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My Favorite Print, TV, and Film Characters and Why I Love Them

Updated on January 4, 2014

The Face of A Character Fiend

This is the face of a character fiend, and a fiction writer.  I love characters and character development.
This is the face of a character fiend, and a fiction writer. I love characters and character development.

Creating a Flawless Character in Execution is Far From Painless

To me, flawless execution of a character is difficult at best. It is a bit like giving birth and raising a child. Now, do not get me wrong, when I say flawless, I do not mean the character's personality in itself but in how believable the character comes off when you read it.

Outside of Hubpages, I am a struggling fiction writer, so I certainly appreciate the difficulties of not only giving a character a name and a face, but to go past that and to create specific character traits, and then to have that character molded by the story as it goes along. It is a lot like a mental birthing and raising of a child, without the immense amounts of physical pain, if you are a fiction writer, I cannot promise about the mental pain and stress that goes with it is not going to be just as bad, though. I do promise, however, that the reward upon finishing the "birth" of your character is going to make the struggle to create them more than worth it.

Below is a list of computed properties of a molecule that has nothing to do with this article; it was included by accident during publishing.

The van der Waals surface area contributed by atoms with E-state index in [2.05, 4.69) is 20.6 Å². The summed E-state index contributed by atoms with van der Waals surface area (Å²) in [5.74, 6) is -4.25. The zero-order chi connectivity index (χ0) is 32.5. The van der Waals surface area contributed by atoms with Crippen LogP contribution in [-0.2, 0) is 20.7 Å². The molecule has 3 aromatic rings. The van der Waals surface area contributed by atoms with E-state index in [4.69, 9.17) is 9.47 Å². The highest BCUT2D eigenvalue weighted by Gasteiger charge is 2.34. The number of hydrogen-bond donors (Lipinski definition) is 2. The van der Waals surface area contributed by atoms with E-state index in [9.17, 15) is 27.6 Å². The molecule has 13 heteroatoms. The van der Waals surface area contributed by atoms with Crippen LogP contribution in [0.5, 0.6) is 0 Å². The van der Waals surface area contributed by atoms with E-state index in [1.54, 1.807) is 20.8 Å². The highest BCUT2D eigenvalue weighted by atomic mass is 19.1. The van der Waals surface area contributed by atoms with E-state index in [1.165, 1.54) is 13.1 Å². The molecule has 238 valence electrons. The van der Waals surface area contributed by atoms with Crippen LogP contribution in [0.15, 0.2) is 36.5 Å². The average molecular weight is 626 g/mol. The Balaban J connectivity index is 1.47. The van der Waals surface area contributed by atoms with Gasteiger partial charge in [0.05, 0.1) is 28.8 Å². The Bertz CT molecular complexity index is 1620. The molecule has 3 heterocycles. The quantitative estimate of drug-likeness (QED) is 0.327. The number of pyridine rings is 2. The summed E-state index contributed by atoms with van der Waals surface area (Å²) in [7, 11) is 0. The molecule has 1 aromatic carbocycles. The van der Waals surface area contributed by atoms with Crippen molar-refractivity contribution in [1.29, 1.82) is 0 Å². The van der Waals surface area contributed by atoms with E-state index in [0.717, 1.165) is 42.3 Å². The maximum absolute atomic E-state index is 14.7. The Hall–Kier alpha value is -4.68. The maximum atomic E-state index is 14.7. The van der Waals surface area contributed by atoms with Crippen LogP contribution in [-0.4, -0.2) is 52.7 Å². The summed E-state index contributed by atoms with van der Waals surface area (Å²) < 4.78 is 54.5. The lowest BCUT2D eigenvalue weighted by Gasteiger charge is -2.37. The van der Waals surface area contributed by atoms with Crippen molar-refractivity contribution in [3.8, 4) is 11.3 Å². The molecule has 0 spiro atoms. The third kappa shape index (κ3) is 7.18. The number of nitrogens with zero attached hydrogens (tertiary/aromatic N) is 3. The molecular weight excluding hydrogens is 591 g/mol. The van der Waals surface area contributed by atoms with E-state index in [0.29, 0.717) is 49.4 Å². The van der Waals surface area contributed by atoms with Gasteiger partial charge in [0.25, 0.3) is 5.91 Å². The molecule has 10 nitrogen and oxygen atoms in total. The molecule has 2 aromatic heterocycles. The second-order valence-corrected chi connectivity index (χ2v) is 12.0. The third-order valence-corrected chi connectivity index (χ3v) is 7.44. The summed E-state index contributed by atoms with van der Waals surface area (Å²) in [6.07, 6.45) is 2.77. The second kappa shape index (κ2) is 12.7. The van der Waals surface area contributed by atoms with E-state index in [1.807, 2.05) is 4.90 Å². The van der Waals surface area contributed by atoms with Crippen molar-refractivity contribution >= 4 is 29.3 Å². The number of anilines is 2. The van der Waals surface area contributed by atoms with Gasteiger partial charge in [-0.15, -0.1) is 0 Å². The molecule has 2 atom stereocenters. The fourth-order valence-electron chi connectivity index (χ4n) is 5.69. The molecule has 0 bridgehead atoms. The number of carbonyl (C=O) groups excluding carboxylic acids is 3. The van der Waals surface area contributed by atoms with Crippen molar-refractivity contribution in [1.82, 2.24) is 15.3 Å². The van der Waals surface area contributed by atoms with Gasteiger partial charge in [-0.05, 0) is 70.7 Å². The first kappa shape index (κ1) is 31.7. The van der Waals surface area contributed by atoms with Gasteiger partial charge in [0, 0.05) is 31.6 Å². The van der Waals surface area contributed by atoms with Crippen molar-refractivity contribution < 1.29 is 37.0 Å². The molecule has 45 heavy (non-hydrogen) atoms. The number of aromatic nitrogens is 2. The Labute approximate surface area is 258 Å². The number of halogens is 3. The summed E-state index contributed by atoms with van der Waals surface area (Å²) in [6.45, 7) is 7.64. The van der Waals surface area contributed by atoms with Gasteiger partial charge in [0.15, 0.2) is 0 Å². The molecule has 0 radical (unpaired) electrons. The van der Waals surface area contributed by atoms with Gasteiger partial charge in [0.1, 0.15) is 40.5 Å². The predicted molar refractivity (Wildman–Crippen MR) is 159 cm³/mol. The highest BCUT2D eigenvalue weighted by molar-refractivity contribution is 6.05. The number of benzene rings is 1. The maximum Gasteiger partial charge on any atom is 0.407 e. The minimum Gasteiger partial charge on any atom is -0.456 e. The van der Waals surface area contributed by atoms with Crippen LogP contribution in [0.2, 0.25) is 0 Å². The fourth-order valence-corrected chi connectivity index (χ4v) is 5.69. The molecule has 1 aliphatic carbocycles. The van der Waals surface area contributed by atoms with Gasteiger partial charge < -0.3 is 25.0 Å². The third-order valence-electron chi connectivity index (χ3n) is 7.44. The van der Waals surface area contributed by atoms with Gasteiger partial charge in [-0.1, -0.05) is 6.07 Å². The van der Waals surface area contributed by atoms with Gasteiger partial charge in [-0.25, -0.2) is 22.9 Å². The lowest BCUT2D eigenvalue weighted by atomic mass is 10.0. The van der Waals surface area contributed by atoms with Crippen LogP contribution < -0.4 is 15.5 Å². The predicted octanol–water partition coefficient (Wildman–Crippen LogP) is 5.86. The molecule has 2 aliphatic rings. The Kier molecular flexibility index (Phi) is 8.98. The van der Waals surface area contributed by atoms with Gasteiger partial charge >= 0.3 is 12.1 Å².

As a writer, I appreciate a well executed character, probably more than the non-writers in the world, because I have been there, and I have worked hard to create character traits and to plan on how things change for those characters, and how those outward things affect the character's personality.

I felt like I should share my admiration of the creation of great characters, the crazy ones, the ones that make your heart hurt, and the ones that shock you, these characters are all the kinds of accomplishments that a fiction writer can appreciate, whether it be in a script or in a book.

Madea is a character that is irreverent and a bit insane, and most normal people have those moments, even if they aren't so normal.
Madea is a character that is irreverent and a bit insane, and most normal people have those moments, even if they aren't so normal. | Source

Character 1: Madea

I have to admit that I am a bit of a huge fan of Tyler Perry, his characters in particular. I read once that he based Madea on a real person from his life, and the lengths that he went to in making sure that, on stage, television, and in movies, she was translated correctly has made me love her character.

Madea is certainly the kind of character that would be difficult to cast because that level of crazy love, and yes, if you've watched it you certainly see that there is love in that ball of crazy. The movies he makes are really good, to me, for depression, especially the movies that have Madea in them.

The humor that he brings to this absolute, perfectly executed character is something that has yet to fail to make me smile, even at the saddest, lowest points in my life. Something that I believe that is just something that Tyler Perry is instilled with naturally is character creation. He created this huge, immensely entertaining family with stories that can take you through an entire scope of emotions with every movie, episode, and play that he creates, with and without Madea. That being said, Madea is one of my absolute favorite all time character.

Charcter 2: Katniss Everdeen

Excuse me while I jump on this bandwagon.

This character, not even the fact that Jennifer Lawrence plays her so well, is the polar opposite of her Twilight opposition with Bella Swan. Where Bella is a bit cowardly, Katniss leaps into battle, fear or no fear.